From: Nicola Musatti (Nicola.Musatti_at_[hidden])
Date: 2006-05-07 16:53:02
> Nicola Musatti wrote:
> Howerver #error is all that we have in place today.
> For instance, Spirit refuses to work with BCB by using a #error, as
> does uBlas. Borland config refuses to support BCB3 or earlier by using
> #error. Essentially I am proposing a warning to appear the version
> before support is dropped, and a way to acknowledge / disable that
I agree with the general idea of your proposal; it's the details I 'm
not convinced about.
>>It would also make it possible to accept platform specific patches
>>against previous releases of Boost and maybe even allow more bugfix
>>releases, should anybody volunteer to perform the necessary tasks.
> So long as the release branch remains available in CVS, that should
> always be possible. Arranging for it to work **and be regression
> tested** might be more difficult.
I'm aware of that. It all boils down to someone volunteering the
necessary effort *and* resources.
> But in the general case I believe the best way to support old compilers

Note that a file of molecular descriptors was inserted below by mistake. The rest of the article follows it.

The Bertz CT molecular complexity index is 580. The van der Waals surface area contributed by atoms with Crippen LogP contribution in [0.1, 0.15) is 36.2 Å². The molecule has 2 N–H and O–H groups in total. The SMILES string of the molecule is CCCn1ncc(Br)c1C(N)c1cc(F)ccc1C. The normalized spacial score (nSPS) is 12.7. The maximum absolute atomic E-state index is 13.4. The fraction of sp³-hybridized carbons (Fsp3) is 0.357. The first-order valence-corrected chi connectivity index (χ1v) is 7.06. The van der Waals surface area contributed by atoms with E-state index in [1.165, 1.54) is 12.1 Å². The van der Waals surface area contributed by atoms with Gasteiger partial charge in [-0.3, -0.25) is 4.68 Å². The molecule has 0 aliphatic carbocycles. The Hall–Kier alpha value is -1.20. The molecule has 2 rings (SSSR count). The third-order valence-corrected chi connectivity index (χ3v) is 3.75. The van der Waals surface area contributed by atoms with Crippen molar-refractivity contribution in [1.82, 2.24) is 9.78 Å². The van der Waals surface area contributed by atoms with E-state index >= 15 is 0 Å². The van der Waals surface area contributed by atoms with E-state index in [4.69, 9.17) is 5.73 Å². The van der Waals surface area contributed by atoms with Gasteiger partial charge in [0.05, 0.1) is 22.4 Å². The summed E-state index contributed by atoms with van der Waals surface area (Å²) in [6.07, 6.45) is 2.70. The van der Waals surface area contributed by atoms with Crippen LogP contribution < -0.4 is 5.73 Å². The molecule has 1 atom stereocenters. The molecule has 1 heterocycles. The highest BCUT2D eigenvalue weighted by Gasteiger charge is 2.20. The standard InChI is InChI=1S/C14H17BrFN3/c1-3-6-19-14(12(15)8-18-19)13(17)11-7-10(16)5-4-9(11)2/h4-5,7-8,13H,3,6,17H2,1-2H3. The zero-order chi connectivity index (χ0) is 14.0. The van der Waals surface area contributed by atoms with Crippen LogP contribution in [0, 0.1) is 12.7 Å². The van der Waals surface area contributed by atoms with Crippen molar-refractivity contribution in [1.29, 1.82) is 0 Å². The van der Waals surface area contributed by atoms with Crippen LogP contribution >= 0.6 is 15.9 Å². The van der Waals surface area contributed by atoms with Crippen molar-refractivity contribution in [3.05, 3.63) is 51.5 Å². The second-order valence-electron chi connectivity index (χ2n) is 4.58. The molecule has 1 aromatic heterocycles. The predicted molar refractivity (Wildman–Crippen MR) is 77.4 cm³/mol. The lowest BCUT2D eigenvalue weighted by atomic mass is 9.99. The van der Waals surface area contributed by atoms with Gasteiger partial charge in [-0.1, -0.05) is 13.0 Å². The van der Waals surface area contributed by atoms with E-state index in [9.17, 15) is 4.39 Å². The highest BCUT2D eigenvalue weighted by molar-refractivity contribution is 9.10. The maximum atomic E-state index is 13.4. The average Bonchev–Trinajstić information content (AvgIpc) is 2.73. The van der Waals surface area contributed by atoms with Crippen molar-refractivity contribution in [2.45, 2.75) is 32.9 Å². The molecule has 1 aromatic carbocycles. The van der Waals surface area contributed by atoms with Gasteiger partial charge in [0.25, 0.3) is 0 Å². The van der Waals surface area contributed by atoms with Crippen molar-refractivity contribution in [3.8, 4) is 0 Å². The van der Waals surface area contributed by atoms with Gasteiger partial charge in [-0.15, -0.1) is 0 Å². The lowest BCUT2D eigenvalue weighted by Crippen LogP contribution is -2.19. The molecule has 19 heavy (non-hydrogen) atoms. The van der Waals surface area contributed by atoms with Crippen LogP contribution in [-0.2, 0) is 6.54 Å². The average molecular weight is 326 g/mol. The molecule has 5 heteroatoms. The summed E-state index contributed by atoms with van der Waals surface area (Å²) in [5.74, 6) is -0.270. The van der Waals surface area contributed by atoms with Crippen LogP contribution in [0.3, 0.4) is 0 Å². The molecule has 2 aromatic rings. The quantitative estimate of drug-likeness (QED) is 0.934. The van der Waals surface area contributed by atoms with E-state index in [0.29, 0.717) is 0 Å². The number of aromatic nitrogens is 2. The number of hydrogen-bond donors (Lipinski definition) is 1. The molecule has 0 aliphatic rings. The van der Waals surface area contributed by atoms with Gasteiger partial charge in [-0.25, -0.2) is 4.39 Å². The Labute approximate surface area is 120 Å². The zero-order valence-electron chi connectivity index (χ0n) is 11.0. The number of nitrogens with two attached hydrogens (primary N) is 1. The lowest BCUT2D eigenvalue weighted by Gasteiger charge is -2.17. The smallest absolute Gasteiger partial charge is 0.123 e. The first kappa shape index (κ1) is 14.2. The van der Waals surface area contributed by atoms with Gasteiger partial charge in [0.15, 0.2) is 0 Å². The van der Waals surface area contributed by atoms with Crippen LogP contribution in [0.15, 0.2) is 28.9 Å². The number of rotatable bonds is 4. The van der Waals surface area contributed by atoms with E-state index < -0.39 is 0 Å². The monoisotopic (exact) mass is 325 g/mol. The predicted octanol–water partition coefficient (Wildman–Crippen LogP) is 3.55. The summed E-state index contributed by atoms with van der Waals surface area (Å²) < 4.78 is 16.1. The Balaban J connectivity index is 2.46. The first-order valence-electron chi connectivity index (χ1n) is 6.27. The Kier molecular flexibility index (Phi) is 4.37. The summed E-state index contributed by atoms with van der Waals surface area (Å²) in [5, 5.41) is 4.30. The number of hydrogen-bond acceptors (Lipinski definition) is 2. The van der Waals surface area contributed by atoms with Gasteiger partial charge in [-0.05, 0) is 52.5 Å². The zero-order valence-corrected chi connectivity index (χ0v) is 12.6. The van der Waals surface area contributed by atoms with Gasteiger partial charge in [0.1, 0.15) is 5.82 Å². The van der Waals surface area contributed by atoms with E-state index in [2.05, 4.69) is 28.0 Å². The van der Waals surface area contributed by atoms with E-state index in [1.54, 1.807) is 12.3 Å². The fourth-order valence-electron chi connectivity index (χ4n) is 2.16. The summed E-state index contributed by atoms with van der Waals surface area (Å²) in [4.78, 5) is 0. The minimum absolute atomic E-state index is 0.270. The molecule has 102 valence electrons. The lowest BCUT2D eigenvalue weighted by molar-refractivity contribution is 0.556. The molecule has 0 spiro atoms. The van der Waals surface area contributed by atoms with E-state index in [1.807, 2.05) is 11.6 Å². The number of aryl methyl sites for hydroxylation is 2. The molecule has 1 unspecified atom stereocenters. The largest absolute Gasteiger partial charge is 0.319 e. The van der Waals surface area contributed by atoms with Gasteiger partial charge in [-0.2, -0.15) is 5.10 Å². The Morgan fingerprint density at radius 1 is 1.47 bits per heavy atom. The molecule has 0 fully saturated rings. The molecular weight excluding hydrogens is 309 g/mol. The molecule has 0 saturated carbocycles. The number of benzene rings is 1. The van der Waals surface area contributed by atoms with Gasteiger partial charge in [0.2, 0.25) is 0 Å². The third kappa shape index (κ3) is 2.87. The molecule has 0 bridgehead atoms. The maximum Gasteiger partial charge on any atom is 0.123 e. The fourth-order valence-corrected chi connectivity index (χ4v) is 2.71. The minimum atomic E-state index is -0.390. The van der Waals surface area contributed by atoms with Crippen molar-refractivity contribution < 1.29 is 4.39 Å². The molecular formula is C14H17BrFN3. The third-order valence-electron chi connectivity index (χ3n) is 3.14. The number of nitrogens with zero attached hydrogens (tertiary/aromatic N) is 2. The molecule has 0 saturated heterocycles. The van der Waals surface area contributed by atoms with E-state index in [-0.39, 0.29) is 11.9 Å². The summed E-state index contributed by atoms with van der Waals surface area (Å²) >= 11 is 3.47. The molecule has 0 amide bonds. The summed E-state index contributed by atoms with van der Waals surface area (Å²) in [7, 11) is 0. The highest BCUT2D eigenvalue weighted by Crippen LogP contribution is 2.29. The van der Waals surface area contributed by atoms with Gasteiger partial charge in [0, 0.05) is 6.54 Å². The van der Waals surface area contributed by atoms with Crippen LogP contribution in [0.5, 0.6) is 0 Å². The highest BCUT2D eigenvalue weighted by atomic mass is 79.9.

> is to point to the last supporting Boost release. Several library
> maintainers were looking to drop support for the listed compilers in
> this release, and some are actively looking to clean up thier codebase
> and remove workarounds. A deprecation release was the agreed
> compromise - so platform supporters get notice and one whole release to
> really bang in any bug fixes they can find.
Unfortunately "last supporting release" really means the last release in
which all the libraries you need are supported. One library moving
forward is enough to bar you any move forward. Thus it may be the case
that a small set of workarounds or a new release of your compiler might
enable you to move forward a few releases.
> After that, with the dwindling pool of supported libraries I believe
> the best we can do is point back to the last tested/supported release.
> I admit I would like to go further and make that a #error in the
> Borland config with a message pointing to 1.34, and clear out the
> legacy support for 3 different standard libraries etc. I am
> anticipating library maintainers to be doing the same, which is why we
> should also focus on updating all the BOOST_TESTED_AT macros to test
> agaist the correct version - in case 'old' workarounds get removed that
> we are still relying on to support the latest compiler.
I don't agree. Why remove a support that is there and has been through
several Boost releases? I understand that library authors wishing to
evolve their libraries are entitled to choose which compilers they plan
t osupport and the amount of effort they wish to devote to supporting
obsolete compilers, but if it works, why break it?
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